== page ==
Funnily enough, I don’t think I own many such games – Witch may be the only one, not counting Farmtopia and Disaster Strikes! both of which I wrote, so don’t really count. (And When the Dark is Gone, which Frax wrote.) Oh and Lady Blackbird. Ok, maybe I do own a few. I shall check out Kagematsu as well.

      Thanks for the article suggestion, too. I don’t feel qualified to write it, on account of aforementioned deficiencies, but I shall pop off to UK RPers and see if I can get some suggestions for games of this sort to try.

  2. I’m completely guilty of this – I appreciate the need for GMs and would quite like to do it myself, but the thought of it fills me with dread.

    Not sure what the solution is really – start with really simple scenarios where it’s all laid out for you, or do something more freeform?

    1. Thanks for the comment, Tom. I guess the way to start depends on what it is that’s filling you with dread. Are you intimidated by the amount of prep required, the need to get up and perform in front of your peers, the fear that you’ll mess up some important rule… or (gulp) all three? (Or indeed something else entirely.)

  3. Agree 100%. In fact, I remember saying this (drunkenly, and with more profanity) at the end of one of the RPGsoc annual dinners.

    Refereeing _is_ a “special skill” but it’s one that’s easy to pick up and gets stronger every time you do it. More to the point, it’s totally worth developing–it’s transferrable into public speaking, presenting, all kinds of social interaction (which also make me nervous).

    Good analogy with cooking. Actually, I don’t understand people who can’t cook–they must just hate eating. Anyone who loves food can develop cooking skills, and anyone who loves RPGs can GM, it’s that simple!

  4. Two things I’d suggest. First, the internet has made this a lot easier. There’s a ton of advice out there for anyone thinking of doing this for the first time (or indeed the umpteenth time).

    Second, the Amsterdam Meetup I game at holds a GMs round table after the games. A chance to chat with other GMs about what worked / didn’t / what could have gone better / different is great.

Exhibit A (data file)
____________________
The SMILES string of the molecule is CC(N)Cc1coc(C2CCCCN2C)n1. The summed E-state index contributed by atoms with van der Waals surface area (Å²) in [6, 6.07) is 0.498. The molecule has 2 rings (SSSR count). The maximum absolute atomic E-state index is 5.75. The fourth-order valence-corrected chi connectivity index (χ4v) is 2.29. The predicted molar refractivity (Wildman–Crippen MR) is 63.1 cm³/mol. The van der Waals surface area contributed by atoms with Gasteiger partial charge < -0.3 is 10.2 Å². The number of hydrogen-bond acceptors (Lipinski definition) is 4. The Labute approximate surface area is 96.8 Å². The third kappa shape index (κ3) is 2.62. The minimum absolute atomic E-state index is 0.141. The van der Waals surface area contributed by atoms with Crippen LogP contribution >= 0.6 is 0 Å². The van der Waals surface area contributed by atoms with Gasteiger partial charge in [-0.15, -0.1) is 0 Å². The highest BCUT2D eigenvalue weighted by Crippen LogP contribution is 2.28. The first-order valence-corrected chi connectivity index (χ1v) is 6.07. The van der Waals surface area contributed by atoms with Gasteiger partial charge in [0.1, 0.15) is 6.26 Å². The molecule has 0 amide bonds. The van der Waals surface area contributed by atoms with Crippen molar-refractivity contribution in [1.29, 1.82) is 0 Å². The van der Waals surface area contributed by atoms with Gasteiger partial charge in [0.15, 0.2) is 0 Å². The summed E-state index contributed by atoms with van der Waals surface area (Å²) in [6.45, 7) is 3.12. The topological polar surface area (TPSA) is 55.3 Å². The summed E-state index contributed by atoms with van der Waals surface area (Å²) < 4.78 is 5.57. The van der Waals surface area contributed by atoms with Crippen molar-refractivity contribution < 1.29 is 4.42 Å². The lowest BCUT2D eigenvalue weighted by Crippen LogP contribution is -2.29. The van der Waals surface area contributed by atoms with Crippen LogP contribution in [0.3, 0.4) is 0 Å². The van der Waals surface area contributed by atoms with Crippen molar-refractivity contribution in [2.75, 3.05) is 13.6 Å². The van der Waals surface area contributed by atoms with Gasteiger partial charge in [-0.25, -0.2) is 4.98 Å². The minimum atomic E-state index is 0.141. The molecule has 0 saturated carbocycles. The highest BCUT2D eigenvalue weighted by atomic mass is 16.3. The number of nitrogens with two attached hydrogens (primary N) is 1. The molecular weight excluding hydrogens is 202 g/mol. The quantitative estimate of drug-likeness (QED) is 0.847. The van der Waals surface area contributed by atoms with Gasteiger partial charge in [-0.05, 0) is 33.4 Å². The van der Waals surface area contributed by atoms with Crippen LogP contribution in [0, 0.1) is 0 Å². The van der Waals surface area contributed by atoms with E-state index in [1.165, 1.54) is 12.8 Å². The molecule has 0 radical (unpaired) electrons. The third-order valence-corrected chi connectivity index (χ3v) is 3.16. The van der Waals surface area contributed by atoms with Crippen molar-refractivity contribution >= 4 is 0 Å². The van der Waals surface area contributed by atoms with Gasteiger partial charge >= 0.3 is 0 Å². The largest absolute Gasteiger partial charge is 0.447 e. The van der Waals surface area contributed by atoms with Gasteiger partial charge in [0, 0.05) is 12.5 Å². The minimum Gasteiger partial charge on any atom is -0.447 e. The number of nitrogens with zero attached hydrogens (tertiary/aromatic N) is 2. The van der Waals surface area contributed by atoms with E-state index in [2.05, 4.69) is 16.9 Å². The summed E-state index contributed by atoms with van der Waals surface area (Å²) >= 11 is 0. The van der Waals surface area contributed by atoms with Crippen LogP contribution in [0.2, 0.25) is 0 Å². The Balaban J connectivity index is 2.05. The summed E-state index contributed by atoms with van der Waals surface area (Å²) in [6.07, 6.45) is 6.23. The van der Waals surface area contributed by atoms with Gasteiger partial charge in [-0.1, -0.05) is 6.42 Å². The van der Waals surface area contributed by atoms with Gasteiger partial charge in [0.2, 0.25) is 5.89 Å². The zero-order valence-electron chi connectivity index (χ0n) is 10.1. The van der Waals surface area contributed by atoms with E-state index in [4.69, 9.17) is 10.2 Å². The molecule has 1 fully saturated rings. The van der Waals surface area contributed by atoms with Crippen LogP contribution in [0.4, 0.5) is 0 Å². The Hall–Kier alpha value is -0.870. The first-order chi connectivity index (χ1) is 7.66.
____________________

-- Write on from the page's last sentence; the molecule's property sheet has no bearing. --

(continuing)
I’ve also met a GM who does a semi formal “Give me one thing you liked, one thing you’d have improved” feedback round after his games. His games are good.

    1. Actually, reading these comments has reminded me of my big piece of advice for new GMs: run a one-off. It’s a quick and relatively easy way to get some GMing experience under your belt, in an environment where, if it all goes tits up, all anyone has really lost is a few hours of their time. I’d also advise to keep it simple and short, for similar reasons. In fact, Tom, the game you ran at (I think) Conned was a pretty good example – you should do more like that!

  5. FWIW, I don’t not-GM because I’m frightened of it or whatever – I don’t GM because I much prefer playing a single character (or a small number of them) rather than playing a lot of characters shallowly and the world-at-large as well, which is broadly what the GM traditionally does.

    Write me a game where “GMing” primarily means playing a character (or a few) in depth with real meaningful decisions, and not too much supporting cast / world-description faff, and I’ll GM it for you 🙂

    Re “Funnily enough, I don’t think I own many such games [with built-in structure and low prep] – Witch may be the only one”, would you not put Apocalypse World in this category?

    1. But you do GM, Nick!

      No, I wouldn’t put AW in that category; it’s low prep for sure, but there’s not much built-in structure. The MC moves provide guidance, but if you just followed them you’d be running a very reactive game, with very little structure. (Which is a legit way to play, just not the kind of thing I thought Pete was referring to.)

      I’m thinking I may write an article on how we structure games though, so that may help clarify my thoughts on this.

  6. > But you do GM, Nick!

    This is true, strictly speaking 🙂 but I don’t do it often and don’t often seek out new opportunities to do so (at least, not for reasons other than to test out a ruleset).

    > The MC moves provide guidance, but if you just followed them you’d be running a very reactive game

    FWIW I’m not sure I agree with this. But that’s a topic for offline (or a different post).

Leave a Reply

Your email address will not be published. Required fields are marked *

This site uses Akismet to reduce spam. Learn how your comment data is processed.